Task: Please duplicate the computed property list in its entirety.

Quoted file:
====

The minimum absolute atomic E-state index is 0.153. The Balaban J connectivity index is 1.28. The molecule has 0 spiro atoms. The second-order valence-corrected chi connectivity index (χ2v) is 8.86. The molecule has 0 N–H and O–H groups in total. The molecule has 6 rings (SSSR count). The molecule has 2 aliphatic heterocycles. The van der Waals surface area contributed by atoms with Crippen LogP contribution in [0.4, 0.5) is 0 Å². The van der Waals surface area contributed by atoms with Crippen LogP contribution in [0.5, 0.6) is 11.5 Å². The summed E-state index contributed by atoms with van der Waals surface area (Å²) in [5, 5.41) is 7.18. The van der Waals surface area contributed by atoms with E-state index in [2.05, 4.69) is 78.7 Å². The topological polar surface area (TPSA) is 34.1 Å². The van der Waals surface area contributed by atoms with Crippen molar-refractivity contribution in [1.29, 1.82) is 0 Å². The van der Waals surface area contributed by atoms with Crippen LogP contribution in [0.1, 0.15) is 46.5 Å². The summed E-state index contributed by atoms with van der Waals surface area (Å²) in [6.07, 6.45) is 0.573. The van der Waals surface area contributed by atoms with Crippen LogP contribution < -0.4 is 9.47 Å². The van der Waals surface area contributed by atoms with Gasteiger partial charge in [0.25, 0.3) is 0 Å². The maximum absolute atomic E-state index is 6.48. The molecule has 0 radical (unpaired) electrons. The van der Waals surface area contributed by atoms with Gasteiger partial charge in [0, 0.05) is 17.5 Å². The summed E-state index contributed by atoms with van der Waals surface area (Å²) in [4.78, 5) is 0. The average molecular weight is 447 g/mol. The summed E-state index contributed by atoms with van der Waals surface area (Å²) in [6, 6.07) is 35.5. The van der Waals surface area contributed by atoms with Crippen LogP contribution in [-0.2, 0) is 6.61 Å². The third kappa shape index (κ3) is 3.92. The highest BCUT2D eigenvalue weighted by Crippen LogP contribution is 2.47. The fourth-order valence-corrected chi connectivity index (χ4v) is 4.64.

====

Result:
The minimum absolute atomic E-state index is 0.153. The Balaban J connectivity index is 1.28. The molecule has 0 spiro atoms. The second-order valence-corrected chi connectivity index (χ2v) is 8.86. The molecule has 0 N–H and O–H groups in total. The molecule has 6 rings (SSSR count). The molecule has 2 aliphatic heterocycles. The van der Waals surface area contributed by atoms with Crippen LogP contribution in [0.4, 0.5) is 0 Å². The van der Waals surface area contributed by atoms with Crippen LogP contribution in [0.5, 0.6) is 11.5 Å². The summed E-state index contributed by atoms with van der Waals surface area (Å²) in [5, 5.41) is 7.18. The van der Waals surface area contributed by atoms with E-state index in [2.05, 4.69) is 78.7 Å². The topological polar surface area (TPSA) is 34.1 Å². The van der Waals surface area contributed by atoms with Crippen molar-refractivity contribution in [1.29, 1.82) is 0 Å². The van der Waals surface area contributed by atoms with Crippen LogP contribution in [0.1, 0.15) is 46.5 Å². The summed E-state index contributed by atoms with van der Waals surface area (Å²) in [6.07, 6.45) is 0.573. The van der Waals surface area contributed by atoms with Crippen LogP contribution < -0.4 is 9.47 Å². The van der Waals surface area contributed by atoms with Gasteiger partial charge in [0.25, 0.3) is 0 Å². The maximum absolute atomic E-state index is 6.48. The molecule has 0 radical (unpaired) electrons. The van der Waals surface area contributed by atoms with Gasteiger partial charge in [0, 0.05) is 17.5 Å². The summed E-state index contributed by atoms with van der Waals surface area (Å²) in [4.78, 5) is 0. The average molecular weight is 447 g/mol. The summed E-state index contributed by atoms with van der Waals surface area (Å²) in [6, 6.07) is 35.5. The van der Waals surface area contributed by atoms with Crippen LogP contribution in [-0.2, 0) is 6.61 Å². The third kappa shape index (κ3) is 3.92. The highest BCUT2D eigenvalue weighted by Crippen LogP contribution is 2.47. The fourth-order valence-corrected chi connectivity index (χ4v) is 4.64.